One of the Mountain Kingdom’s beautiful sunsets

Fellows’ Flyer

October 2008

News and views for and by Princeton in Africa Fellows

In this Issue:

Happy Birthday

October 26

Hahna Fridirici



October 27

Katie Fiorella


Mike Scharff

We’re Recruiting !


Know someone who’d be a great PiAf Fellow? As we recruit candidates for the 2009-2010 fellowship year, we need your help to find fantastic applicants! Please tell your Princeton friends—graduating seniors in the Class of 2009 and young alumni—about PiAf and encourage them to apply!


Prospective candidates should visit our Applicants page for more information.

2008 Annual Benefit


Our annual benefit is right around the corner! Please join us for this special evening, which will include dinner, live and silent auctions, the opportunity to hear from Princeton in Africa alumni, and the presentation of Princeton in Africa awards to Ambassadors Frank G. Wisner ‘61 and Robert B. Oakley ‘52.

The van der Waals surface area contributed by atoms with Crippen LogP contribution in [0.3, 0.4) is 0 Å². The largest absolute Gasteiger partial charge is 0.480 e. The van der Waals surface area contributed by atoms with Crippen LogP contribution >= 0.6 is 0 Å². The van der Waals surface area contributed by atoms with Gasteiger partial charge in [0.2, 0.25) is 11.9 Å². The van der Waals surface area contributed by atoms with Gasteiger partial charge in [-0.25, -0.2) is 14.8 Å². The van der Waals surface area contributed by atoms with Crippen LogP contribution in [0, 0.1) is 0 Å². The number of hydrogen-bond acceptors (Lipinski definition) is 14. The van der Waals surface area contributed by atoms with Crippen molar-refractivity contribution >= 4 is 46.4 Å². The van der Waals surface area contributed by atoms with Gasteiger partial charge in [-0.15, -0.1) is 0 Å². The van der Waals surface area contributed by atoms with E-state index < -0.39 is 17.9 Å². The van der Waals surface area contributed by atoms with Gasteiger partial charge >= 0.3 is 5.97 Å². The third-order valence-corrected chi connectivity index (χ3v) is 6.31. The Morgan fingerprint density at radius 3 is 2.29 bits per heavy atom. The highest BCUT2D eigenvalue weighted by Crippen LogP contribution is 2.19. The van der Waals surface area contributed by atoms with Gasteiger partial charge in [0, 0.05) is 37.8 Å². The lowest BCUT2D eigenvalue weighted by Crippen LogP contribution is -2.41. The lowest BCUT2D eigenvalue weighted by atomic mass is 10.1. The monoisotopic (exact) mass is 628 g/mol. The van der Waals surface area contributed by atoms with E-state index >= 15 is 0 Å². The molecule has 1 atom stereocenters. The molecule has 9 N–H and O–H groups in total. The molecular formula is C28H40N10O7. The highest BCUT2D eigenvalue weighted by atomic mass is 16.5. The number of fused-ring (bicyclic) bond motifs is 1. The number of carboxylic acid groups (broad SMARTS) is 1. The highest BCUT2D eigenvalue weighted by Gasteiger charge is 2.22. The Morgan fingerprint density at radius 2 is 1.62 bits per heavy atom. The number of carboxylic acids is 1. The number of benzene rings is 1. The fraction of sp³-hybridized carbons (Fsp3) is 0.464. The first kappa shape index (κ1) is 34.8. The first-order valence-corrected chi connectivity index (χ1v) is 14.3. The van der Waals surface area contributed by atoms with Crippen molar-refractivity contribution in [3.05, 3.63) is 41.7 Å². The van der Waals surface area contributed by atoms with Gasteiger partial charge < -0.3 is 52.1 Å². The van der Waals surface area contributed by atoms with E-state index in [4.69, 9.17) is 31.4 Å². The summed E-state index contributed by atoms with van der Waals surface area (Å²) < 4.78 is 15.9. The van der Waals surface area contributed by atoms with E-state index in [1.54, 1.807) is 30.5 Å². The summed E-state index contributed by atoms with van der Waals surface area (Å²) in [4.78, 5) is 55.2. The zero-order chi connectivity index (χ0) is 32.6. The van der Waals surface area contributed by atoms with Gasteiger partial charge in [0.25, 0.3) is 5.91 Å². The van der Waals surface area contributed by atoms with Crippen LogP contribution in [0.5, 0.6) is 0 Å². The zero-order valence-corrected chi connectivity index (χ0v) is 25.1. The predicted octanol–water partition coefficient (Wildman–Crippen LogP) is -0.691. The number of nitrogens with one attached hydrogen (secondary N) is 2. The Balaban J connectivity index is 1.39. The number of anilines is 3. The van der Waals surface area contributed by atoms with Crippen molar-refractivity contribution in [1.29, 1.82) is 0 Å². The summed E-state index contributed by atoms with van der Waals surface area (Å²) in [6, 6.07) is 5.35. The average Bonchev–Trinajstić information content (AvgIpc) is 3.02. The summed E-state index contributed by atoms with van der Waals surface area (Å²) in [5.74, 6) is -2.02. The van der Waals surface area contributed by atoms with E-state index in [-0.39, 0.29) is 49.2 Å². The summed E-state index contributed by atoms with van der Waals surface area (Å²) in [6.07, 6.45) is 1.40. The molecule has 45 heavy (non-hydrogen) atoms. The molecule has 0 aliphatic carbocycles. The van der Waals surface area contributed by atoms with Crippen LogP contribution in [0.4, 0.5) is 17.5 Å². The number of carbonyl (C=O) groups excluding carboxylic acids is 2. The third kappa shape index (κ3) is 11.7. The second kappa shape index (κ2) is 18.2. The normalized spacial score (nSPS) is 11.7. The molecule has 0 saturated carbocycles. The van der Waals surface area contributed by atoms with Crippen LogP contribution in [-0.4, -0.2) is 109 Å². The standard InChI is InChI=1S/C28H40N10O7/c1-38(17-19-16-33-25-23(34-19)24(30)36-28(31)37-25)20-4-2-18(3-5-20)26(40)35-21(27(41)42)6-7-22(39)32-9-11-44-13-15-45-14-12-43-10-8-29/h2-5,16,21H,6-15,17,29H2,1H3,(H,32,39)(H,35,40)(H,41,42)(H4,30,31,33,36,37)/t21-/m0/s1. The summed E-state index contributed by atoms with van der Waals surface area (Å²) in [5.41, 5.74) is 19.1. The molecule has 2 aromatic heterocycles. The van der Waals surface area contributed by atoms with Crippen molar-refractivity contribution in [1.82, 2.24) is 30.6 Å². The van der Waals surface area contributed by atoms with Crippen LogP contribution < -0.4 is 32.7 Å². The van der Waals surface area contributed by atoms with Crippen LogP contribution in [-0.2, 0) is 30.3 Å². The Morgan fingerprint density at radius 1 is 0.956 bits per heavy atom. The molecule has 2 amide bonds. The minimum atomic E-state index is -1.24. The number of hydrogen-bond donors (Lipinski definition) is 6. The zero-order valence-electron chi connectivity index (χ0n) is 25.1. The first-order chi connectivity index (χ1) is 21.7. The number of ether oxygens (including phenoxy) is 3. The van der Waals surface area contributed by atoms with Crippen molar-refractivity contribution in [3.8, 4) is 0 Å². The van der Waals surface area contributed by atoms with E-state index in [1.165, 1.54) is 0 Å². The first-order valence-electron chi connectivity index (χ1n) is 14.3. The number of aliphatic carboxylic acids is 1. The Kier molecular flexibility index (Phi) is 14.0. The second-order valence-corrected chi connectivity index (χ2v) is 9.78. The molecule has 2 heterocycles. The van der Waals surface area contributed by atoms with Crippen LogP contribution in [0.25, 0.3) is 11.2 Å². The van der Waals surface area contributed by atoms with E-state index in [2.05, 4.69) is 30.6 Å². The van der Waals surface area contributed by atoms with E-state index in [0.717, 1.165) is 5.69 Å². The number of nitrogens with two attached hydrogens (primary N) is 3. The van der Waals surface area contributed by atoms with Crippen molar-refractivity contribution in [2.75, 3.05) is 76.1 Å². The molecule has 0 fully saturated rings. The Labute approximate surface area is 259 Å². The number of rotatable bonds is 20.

October 16, 2008

6:30 PM

New York City


To purchase tickets:


· Call 609.258.7215

· Click here

· Email

October 9

Michael Broache


October 12

Florence Cheung


October 15

Tom McKay

Highlights from 2008-2009 Fellows

Elizabeth Jemison in South Africa

and Stuart Malcolm in Lesotho

Update from PiAf alumna Catherine Casey, who recently completed a year working towards sustainable health care in Kenya

Reflections from summer intern

Jessica Inocencio in Kenya

100% Alumni Campaign


We are on the home stretch of our 100% Alumni Donation Campaign, which aims to raise $5,000 from PiAf’s corps of alumni. This amount will help sponsor an additional Fellow for next year, and 100% participation in this endeavor would send a strong message to outside donors that PiAf alumni are collectively committed to supporting PiAf and the life-changing opportunities it provides.